Does being stuck in the winter wilderness without shelter, overnight and in presence of predators seem like a terrifying scenario?

What would be a nightmare for most are possibilities that Jason Lesmeister and the trackers and outdoorsmen of The Savage Line face daily in their line of work. These professionals don’t put themselves into harm’s way for an adrenaline rush: they do it to gain a greater understanding of the creatures that lurk in the night. The ecosystem is alive under the cover of darkness, and the largest predators often use the nighttime to their advantage. On tonight’s episode, Lesmeister attempts to track some local wolves, and hunkers down overnight in the cold in the hopes of understanding their nocturnal habits.

But Lesmeister doesn’t have room to bring along fancy tents, so one of the key ways that he stays safe is to construct a temporary shelter. And while Lesmeister possesses a few skills which should not be mimicked by the everyday natural explorer, the same techniques that they use to construct makeshift shelters out of their surroundings could prove useful should you ever find yourself in the scenario above.

The Easiest Makeshift Winter Shelter

For lovers of the outdoors, getting lost is always a possibility: thousands of hikers and explorers get lost in state and national parks every year, some of them during the winter and spring months.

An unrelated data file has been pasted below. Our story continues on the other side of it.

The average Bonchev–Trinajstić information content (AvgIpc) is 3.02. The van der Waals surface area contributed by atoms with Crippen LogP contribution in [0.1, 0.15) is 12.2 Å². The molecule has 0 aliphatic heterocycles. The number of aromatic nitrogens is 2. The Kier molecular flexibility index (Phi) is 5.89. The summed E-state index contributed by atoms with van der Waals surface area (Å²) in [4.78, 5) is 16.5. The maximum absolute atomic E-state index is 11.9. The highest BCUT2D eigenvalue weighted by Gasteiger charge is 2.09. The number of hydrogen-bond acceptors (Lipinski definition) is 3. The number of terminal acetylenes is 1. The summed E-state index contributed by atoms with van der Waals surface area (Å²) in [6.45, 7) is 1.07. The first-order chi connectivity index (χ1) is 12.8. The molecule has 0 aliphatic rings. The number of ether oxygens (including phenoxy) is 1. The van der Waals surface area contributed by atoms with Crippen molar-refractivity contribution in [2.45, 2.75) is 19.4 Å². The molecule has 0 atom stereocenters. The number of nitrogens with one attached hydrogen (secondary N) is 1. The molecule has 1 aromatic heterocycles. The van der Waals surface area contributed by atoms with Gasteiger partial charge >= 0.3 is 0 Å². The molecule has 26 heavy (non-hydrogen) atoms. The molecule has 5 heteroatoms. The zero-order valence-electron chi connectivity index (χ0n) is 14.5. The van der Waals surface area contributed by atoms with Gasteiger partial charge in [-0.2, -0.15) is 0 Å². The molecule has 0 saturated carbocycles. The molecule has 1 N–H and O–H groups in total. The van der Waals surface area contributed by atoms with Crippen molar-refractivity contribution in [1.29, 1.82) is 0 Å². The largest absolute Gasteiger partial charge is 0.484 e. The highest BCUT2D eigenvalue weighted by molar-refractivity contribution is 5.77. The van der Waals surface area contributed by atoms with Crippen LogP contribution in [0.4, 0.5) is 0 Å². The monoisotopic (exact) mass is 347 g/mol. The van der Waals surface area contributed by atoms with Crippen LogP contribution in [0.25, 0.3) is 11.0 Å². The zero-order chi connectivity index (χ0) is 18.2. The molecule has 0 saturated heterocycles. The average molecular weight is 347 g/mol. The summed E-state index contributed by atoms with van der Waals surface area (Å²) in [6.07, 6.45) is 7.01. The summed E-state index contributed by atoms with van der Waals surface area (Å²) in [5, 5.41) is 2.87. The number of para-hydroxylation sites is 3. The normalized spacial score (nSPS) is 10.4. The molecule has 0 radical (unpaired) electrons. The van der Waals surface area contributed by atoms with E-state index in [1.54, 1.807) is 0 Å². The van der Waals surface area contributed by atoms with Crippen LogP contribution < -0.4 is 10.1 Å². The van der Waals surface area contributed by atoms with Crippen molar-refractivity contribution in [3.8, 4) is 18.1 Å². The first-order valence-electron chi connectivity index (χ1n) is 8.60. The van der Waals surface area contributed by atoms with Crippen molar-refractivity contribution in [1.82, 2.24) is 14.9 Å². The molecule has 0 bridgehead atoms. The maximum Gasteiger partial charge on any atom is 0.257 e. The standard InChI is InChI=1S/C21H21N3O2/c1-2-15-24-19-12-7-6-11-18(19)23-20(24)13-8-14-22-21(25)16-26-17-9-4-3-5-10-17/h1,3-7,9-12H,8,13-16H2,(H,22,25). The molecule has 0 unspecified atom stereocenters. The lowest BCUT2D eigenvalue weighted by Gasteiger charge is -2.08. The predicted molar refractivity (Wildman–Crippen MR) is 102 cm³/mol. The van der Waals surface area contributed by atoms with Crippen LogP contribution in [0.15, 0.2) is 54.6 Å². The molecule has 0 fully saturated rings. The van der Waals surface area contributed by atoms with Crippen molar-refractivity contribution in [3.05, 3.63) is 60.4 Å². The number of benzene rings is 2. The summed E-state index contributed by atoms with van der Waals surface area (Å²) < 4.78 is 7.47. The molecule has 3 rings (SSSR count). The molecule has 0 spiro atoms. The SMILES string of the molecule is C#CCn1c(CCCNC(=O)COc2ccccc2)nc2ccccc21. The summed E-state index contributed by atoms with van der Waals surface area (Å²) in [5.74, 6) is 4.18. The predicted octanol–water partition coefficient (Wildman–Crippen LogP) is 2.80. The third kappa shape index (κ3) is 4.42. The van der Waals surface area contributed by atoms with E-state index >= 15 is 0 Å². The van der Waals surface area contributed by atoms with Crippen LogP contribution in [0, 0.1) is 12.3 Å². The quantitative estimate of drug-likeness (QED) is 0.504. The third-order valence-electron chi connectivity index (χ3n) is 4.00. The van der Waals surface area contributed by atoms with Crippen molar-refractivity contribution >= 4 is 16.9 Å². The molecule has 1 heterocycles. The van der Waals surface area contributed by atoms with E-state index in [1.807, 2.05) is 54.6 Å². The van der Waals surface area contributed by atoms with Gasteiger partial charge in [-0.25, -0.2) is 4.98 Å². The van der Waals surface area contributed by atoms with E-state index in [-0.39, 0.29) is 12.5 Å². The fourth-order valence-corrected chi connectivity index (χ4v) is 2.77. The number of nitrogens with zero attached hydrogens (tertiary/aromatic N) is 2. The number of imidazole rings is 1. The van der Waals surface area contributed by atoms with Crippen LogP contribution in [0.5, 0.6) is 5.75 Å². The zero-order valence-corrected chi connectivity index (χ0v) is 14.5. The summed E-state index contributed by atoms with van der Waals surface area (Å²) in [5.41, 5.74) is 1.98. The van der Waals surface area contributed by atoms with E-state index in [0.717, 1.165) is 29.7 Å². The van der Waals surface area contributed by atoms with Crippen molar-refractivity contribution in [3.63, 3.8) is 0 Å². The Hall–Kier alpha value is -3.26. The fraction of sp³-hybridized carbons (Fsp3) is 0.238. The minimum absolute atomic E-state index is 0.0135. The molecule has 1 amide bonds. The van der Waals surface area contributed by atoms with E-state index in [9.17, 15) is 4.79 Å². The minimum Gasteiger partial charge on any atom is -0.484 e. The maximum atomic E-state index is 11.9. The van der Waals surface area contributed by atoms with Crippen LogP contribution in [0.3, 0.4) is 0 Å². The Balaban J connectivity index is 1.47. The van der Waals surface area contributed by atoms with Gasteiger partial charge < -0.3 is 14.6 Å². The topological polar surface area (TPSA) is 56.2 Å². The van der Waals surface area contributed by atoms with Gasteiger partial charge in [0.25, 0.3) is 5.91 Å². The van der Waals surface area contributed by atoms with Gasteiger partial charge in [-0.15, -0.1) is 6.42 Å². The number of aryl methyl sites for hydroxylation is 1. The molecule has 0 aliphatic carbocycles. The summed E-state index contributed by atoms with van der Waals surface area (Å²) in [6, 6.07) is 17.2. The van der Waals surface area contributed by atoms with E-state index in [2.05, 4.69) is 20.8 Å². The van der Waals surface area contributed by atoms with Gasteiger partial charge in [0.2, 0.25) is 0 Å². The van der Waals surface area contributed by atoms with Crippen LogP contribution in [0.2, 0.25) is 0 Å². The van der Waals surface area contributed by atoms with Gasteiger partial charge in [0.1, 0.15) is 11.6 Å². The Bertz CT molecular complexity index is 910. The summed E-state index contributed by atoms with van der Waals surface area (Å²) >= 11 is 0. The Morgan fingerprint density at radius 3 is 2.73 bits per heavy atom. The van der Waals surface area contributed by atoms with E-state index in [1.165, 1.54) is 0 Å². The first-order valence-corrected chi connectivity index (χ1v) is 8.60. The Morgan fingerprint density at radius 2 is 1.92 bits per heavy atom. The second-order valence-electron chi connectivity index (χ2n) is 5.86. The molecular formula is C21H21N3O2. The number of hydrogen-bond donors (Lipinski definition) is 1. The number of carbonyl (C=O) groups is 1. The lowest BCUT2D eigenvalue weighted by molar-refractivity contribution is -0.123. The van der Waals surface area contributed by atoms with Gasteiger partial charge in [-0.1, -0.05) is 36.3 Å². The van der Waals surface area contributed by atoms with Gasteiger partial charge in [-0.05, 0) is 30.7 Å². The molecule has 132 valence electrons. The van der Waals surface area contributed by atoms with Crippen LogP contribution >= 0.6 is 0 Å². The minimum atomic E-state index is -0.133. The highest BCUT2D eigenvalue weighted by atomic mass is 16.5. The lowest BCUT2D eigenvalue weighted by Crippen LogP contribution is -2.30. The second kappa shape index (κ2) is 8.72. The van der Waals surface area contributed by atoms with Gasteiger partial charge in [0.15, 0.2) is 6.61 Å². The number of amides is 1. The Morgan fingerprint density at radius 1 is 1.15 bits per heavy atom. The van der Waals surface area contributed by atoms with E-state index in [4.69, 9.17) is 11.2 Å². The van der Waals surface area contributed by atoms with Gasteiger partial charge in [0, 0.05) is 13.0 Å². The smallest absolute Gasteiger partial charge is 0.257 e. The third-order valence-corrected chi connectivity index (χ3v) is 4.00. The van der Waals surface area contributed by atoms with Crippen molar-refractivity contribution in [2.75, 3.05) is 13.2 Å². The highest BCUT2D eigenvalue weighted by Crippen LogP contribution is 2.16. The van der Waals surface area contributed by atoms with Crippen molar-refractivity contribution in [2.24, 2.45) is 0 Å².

There are many different types of natural shelters – rock shelters form in the sides of hillsides, debris shelters are scraped together from discarded wood and fallen leaves. The debris shelter is typically a summer or warm climate shelter, and can make waiting for daybreak much more comfortable. But in winter climates, where freezing temperatures can be dangerous and falling snow can quickly cover up tracks and make traveling slow, a shelter can mean the difference between life and death.

The most common type of emergency winter shelter is called a quinhzee. Pronounced kwin-zee, these shelters are used globally by unfortunate explorers caught out in the cold at night. The shelters provide warmth, insulation and protection from the outside and increased chances of hypothermia.

Don’t mistake a quinzhee for an igloo: igloos are long-term structures built of snow and ice which take much longer to build, but are generally sturdier and can withstand a greater fluctuation in temperature.

Construction is relatively easy. The first step is to find a flat area. Then, shovel or pack a mound of six-to-ten foot high, and around seven-to-eight feet wide, mixing the snow to allow it to sinter (this helps it lose its hard edges, and form a smoother surface). If building one of these, give yourself some time, as you’ll need to let the mound sit for at least two hours to allow this process to occur.

After the snow has effectively sintered, begin to dig a small entrance. Once inside the center of the mound, make sure that the ceiling is smooth and thick, removing snow or packing it in if necessary. Poke a hole for ventilation in the top of the quinzhee, and you’re finished!

Don’t miss an all-new episode of The Savage Line: Wolf Watch tonight at 10P.